Dallas (Reuters) — Thousands of U.S. health workers have joined social media campaigns in the past few days to support a Texas nurse who became the first person infected with Ebola in the United States, which she contracted caring for a dying African patient at a Dallas hospital.
The nurse, Nina Pham, 26, was diagnosed over the weekend and is in an isolation unit at Texas Health Presbyterian Hospital, where she worked. She has been swept in questions on whether a lapse in infectious disease protocols was behind her becoming infected.
"She isn't sick because she is a bad nurse, didn't follow protocol or was inadequately trained. She is the RN (registered nurse) who made a sacrifice to care for a very sick man," Roy Rannila, a staff member for the Texas hospital group caring for Pham wrote on his Facebook page.
One page called "Presby Strong and Proud," which is less than two days old, had more than 1,500 "likes". It shows photos of hospital staff wearing "PresbyProud" buttons and encourages health professionals to change their Facebook profile picture to the hospital's network logo as a show of support for Pham.
A Facebook page, "Nurses for Nina", has garnered over 4,500 "likes" in less than 24 hours and messages of support from health-care providers in areas such as Texas, Oklahoma, Arizona, Tennessee and Washington D.C.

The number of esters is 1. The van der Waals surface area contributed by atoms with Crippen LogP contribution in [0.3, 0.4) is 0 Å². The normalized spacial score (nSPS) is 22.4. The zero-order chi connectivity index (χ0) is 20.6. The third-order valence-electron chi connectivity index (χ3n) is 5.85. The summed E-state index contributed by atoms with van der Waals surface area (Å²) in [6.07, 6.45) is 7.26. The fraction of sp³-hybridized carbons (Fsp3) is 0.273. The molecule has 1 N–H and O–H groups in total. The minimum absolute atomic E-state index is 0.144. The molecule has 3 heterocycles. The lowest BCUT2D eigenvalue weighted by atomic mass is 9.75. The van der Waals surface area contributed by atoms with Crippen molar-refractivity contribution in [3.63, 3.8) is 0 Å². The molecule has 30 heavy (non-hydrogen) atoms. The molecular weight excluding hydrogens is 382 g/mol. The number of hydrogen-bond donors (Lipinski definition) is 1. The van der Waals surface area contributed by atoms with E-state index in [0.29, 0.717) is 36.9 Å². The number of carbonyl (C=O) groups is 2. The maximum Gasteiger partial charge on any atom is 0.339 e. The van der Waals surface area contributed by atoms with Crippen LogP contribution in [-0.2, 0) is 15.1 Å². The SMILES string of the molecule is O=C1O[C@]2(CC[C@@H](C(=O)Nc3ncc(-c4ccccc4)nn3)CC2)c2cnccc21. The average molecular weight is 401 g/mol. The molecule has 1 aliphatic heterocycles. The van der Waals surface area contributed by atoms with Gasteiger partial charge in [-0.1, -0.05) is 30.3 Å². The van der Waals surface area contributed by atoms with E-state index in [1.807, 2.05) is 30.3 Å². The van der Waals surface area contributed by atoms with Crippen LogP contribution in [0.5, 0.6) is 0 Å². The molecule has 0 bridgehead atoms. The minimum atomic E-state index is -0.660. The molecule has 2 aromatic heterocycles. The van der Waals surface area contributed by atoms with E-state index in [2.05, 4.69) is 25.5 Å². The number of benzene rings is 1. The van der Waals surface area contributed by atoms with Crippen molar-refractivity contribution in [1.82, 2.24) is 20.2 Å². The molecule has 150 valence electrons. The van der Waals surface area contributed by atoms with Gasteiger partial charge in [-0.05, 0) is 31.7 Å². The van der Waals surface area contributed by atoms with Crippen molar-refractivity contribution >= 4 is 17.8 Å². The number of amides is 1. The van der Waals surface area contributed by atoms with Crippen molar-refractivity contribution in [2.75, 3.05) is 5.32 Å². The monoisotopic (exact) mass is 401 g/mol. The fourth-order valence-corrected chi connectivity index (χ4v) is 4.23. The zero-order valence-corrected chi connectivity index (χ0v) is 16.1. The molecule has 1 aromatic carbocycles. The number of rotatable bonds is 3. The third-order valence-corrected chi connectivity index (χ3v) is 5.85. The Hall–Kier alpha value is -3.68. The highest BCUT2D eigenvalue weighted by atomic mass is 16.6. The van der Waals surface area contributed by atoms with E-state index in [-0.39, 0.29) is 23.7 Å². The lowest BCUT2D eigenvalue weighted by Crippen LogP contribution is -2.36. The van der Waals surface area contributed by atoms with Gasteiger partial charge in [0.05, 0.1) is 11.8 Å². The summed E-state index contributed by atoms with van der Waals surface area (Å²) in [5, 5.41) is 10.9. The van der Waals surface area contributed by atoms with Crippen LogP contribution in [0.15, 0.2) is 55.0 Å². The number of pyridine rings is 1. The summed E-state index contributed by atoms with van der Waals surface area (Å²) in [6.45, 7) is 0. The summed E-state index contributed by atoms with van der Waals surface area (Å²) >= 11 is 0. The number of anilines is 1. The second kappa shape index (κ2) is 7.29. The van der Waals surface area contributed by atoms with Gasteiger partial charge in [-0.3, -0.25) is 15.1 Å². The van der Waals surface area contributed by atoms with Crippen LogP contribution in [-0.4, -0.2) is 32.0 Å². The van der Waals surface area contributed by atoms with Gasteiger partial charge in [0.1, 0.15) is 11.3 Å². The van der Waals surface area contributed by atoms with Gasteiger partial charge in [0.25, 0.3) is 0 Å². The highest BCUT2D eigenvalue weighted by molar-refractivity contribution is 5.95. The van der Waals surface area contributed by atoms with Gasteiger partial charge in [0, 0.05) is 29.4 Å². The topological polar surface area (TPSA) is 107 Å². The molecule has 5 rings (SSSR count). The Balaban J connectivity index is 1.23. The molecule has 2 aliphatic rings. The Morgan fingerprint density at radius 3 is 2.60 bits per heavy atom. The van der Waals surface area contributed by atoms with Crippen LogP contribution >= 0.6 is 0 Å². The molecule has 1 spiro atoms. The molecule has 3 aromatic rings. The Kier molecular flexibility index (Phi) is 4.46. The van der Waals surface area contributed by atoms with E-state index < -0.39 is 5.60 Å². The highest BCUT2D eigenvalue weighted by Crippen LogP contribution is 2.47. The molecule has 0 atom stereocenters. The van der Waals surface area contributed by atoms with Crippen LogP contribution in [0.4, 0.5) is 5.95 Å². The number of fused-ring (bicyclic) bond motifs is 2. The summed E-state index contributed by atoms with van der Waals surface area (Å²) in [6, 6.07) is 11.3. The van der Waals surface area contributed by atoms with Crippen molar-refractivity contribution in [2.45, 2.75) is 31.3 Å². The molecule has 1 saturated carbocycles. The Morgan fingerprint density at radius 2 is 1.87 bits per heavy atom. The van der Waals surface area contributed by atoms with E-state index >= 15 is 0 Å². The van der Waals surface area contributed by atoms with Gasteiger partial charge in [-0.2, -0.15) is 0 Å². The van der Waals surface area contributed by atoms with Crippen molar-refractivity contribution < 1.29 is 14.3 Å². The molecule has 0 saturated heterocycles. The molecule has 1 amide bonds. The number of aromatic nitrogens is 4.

Dr. Thomas Frieden, director of the U.S. Centers for Disease Control and Prevention, said health authorities are still investigating how Pham became infected while caring for Thomas Eric Duncan, who contracted Ebola in his native Liberia and died last week at the Dallas hospital.
Frieden has also apologized for initial remarks that suggested a breach in protocol led to her being exposed her to the virus.
Pham said in a statement on Tuesday that she was doing well.
"I am blessed by the support of family and friends and am blessed to be cared for by the best team of doctors and nurses in the world here at Texas Health Presbyterian Hospital Dallas," she added.